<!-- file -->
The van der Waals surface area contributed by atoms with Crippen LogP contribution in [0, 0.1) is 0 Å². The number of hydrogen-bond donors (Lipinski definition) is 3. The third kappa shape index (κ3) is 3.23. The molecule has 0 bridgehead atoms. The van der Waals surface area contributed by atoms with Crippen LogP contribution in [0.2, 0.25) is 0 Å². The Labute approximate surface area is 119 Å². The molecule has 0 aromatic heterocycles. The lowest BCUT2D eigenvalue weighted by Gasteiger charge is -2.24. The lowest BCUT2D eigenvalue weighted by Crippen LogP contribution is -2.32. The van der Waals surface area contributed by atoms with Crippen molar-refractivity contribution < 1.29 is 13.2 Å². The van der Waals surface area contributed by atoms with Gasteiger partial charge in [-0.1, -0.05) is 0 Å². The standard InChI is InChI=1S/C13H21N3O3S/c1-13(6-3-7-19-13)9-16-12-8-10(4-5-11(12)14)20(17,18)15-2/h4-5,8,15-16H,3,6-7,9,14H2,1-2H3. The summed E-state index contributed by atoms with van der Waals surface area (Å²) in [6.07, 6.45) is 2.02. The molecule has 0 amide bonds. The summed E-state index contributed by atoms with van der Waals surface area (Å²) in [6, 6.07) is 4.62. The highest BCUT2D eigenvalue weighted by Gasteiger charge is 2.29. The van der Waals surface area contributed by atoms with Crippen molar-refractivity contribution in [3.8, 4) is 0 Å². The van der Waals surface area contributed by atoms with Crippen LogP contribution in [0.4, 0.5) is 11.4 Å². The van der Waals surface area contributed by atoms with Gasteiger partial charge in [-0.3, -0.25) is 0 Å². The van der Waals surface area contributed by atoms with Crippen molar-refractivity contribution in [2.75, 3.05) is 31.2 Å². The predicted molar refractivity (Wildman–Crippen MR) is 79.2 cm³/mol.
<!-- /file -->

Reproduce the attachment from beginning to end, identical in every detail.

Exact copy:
The van der Waals surface area contributed by atoms with Crippen LogP contribution in [0, 0.1) is 0 Å². The number of hydrogen-bond donors (Lipinski definition) is 3. The third kappa shape index (κ3) is 3.23. The molecule has 0 bridgehead atoms. The van der Waals surface area contributed by atoms with Crippen LogP contribution in [0.2, 0.25) is 0 Å². The Labute approximate surface area is 119 Å². The molecule has 0 aromatic heterocycles. The lowest BCUT2D eigenvalue weighted by Gasteiger charge is -2.24. The lowest BCUT2D eigenvalue weighted by Crippen LogP contribution is -2.32. The van der Waals surface area contributed by atoms with Crippen molar-refractivity contribution < 1.29 is 13.2 Å². The van der Waals surface area contributed by atoms with Gasteiger partial charge in [-0.1, -0.05) is 0 Å². The standard InChI is InChI=1S/C13H21N3O3S/c1-13(6-3-7-19-13)9-16-12-8-10(4-5-11(12)14)20(17,18)15-2/h4-5,8,15-16H,3,6-7,9,14H2,1-2H3. The summed E-state index contributed by atoms with van der Waals surface area (Å²) in [6.07, 6.45) is 2.02. The molecule has 0 amide bonds. The summed E-state index contributed by atoms with van der Waals surface area (Å²) in [6, 6.07) is 4.62. The highest BCUT2D eigenvalue weighted by Gasteiger charge is 2.29. The van der Waals surface area contributed by atoms with Crippen molar-refractivity contribution in [3.8, 4) is 0 Å². The van der Waals surface area contributed by atoms with Crippen LogP contribution in [0.4, 0.5) is 11.4 Å². The van der Waals surface area contributed by atoms with Gasteiger partial charge in [-0.3, -0.25) is 0 Å². The van der Waals surface area contributed by atoms with Crippen molar-refractivity contribution in [2.75, 3.05) is 31.2 Å². The predicted molar refractivity (Wildman–Crippen MR) is 79.2 cm³/mol.